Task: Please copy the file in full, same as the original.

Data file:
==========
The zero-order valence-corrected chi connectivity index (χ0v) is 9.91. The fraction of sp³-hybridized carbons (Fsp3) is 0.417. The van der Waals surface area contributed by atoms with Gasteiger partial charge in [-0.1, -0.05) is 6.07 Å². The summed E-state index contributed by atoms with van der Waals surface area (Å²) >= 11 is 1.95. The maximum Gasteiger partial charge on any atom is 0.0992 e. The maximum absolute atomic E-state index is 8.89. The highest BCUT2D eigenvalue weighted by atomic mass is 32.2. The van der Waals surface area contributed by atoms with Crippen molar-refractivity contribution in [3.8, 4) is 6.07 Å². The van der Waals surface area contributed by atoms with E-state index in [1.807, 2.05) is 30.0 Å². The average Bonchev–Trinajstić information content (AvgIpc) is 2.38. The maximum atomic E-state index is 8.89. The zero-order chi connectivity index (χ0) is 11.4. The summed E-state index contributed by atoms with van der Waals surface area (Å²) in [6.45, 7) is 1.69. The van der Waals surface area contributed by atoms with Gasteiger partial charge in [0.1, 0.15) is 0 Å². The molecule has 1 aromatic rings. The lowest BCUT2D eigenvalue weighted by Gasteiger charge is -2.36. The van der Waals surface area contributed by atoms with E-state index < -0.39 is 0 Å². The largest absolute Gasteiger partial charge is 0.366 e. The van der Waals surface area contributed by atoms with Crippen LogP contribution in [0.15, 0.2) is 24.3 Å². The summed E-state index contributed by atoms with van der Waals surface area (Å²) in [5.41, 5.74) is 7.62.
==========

The zero-order valence-corrected chi connectivity index (χ0v) is 9.91. The fraction of sp³-hybridized carbons (Fsp3) is 0.417. The van der Waals surface area contributed by atoms with Gasteiger partial charge in [-0.1, -0.05) is 6.07 Å². The summed E-state index contributed by atoms with van der Waals surface area (Å²) >= 11 is 1.95. The maximum Gasteiger partial charge on any atom is 0.0992 e. The maximum absolute atomic E-state index is 8.89. The highest BCUT2D eigenvalue weighted by atomic mass is 32.2. The van der Waals surface area contributed by atoms with Crippen molar-refractivity contribution in [3.8, 4) is 6.07 Å². The van der Waals surface area contributed by atoms with E-state index in [1.807, 2.05) is 30.0 Å². The average Bonchev–Trinajstić information content (AvgIpc) is 2.38. The maximum atomic E-state index is 8.89. The zero-order chi connectivity index (χ0) is 11.4. The summed E-state index contributed by atoms with van der Waals surface area (Å²) in [6.45, 7) is 1.69. The van der Waals surface area contributed by atoms with Gasteiger partial charge in [0.1, 0.15) is 0 Å². The molecule has 1 aromatic rings. The lowest BCUT2D eigenvalue weighted by Gasteiger charge is -2.36. The van der Waals surface area contributed by atoms with E-state index < -0.39 is 0 Å². The largest absolute Gasteiger partial charge is 0.366 e. The van der Waals surface area contributed by atoms with Crippen LogP contribution in [0.15, 0.2) is 24.3 Å². The summed E-state index contributed by atoms with van der Waals surface area (Å²) in [5.41, 5.74) is 7.62.